“You didn’t tell me,” Tove said at length.

“I’m sorry,” I said. “But I did what –”

“Don’t,” Tove cut me off. “This isn’t about what you did or why you did it or if it was the right thing to do.”

“What is this about then?” I asked.

“We’re married, Wendy,” Tove said. He glanced over at me. “Do you know why I asked you to marry me?”

“No,” I said, and I could feel Finn and Willa watching us from the backseat.

“Because we could be a team,” Tove said. “I thought you needed someone to support you and stand by your side, and I know I needed the same thing.”

“We are a team,” I said meekly.

“Then why did you go behind my back?” Tove asked.

“I didn’t think you would understand,” I said.

“When I have not understood?” Tove asked. “When have I not trusted you? When have I even tried to stop you from doing something?”

“You haven’t,” I admitted quietly. “I’m sorry.”

“Don’t be sorry,” Tove said. “Just don’t do it again. I want us to work. But to do that, you have to tell me what’s going on. You can’t risk your life or make major decisions about the kingdom without at least letting me know.”

“I’m sorry,” I repeated and stared down at my lap.

“Loki told me what you did,” Tove said, and I lifted my head.


“What you exchanged for the peace now,” Tove said. “He told me the plan, and it’s a good plan. But we have a lot of work cut out for us.”

“What?” Willa leaned forward between the seats. “What’s the plan?”

I didn’t say anything, because I didn’t want to talk anymore. I was exhausted, and I knew how much work we had ahead of us if we wanted to have a chance against the Vittra. But right now, all I wanted to do is sleep.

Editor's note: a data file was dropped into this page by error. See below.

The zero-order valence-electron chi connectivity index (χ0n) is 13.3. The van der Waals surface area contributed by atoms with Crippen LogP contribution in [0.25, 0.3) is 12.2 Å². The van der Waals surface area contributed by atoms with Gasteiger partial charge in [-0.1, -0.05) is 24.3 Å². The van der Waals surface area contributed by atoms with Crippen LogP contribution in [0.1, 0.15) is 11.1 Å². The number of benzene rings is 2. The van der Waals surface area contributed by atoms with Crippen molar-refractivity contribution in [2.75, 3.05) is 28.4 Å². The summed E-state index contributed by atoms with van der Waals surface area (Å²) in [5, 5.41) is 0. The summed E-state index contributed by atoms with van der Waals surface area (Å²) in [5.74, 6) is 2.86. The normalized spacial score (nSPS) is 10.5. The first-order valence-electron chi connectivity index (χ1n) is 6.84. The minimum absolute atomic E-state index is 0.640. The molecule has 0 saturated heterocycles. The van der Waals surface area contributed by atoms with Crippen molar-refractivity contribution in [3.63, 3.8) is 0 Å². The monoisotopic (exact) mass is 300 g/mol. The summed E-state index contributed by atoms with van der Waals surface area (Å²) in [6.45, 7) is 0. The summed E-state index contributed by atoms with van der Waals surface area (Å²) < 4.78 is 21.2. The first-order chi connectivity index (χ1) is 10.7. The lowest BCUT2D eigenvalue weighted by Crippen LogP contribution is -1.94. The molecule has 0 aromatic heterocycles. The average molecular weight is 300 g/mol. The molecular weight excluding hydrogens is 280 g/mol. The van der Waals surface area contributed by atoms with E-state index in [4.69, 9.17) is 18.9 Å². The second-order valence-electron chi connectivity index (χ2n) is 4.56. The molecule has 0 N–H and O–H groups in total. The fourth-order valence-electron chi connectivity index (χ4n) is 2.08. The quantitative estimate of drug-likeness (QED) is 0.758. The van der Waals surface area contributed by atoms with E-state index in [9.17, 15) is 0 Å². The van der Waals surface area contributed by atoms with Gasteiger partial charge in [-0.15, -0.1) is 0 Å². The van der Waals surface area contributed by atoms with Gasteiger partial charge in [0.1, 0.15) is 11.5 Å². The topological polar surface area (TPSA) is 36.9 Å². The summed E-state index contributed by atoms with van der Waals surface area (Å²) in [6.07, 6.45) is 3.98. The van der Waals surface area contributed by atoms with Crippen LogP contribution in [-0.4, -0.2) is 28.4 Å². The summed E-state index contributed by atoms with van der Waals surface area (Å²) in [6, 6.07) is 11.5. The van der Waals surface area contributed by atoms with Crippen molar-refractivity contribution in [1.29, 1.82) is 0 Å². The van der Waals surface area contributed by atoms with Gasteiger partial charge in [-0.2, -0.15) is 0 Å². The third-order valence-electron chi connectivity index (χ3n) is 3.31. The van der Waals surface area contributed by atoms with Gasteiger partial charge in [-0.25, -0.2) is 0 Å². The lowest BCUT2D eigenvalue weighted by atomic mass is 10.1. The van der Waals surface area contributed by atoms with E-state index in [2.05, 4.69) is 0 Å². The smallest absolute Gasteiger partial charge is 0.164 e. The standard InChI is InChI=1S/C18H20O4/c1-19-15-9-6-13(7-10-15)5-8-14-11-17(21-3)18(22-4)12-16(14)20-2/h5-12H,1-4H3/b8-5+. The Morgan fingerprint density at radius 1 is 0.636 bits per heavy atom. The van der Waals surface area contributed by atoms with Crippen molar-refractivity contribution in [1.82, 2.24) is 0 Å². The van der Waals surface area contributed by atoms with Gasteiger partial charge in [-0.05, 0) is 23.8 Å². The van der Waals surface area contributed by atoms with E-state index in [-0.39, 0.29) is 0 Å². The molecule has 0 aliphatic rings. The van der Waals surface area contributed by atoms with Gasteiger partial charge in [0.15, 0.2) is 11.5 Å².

Thankfully, Loki had told Tove enough that he could explain it to Willa and Finn. I rested my head against the cold glass of the car window and listened to them talk about what we needed to do.

Some of the trackers had already made it back to Förening, and the rest would be there in the next few days. Thomas had already begun a boot camp for them.

 Trackers had some combat training to help protect the changelings and other Trylle, but they weren’t soldiers. Thomas was charged with turning them into an army, but they were going up against an enemy they didn’t know how to defeat.

Thanks to the extended peace treaty, we were now free to go to Oslinna. When we got back to Förening, we could set up another a team and head out the next day. This time, Willa volunteered to go. I would go, whether anyone liked it or not, but I didn’t say that during the car ride. I didn’t have the strength to argue.

The hardest part would be convincing other Markis and Marksinna to join the fight. Loki had thought the only things stronger than the hobgoblins were our abilities, so the ones best equipped for a fight against them would be the higher Trylle.

Willa said that we shouldn’t tell the other Trylle what I had exchanged to get our new peace treaty. They would revolt if they thought I’d risked the kingdom. I would tell them that I had seen Oren and extended the treaty by offering to go with him voluntarily in six months.

The Trylle still wouldn’t like that, but they would feel much better if they only lost me. In the meantime, we would rally them for a fight against the Vittra and hope that it worked when it came time for war.

We all had a mission when we got back to Förening. Willa was to start working on the Markis and Marksinna. They all seemed to like her, and she might be able to convince some of them to fight with us. She’d also been working on her own abilities, and she could work on training those that had let their abilities atrophy.

Finn would work with his father and the trackers to build up the army. He even grudgingly agreed to enlist Loki to help him. Loki was physically as strong as a hobgoblin, so at the very least the trackers could practice fighting him and get an idea of what that kind of strength could do.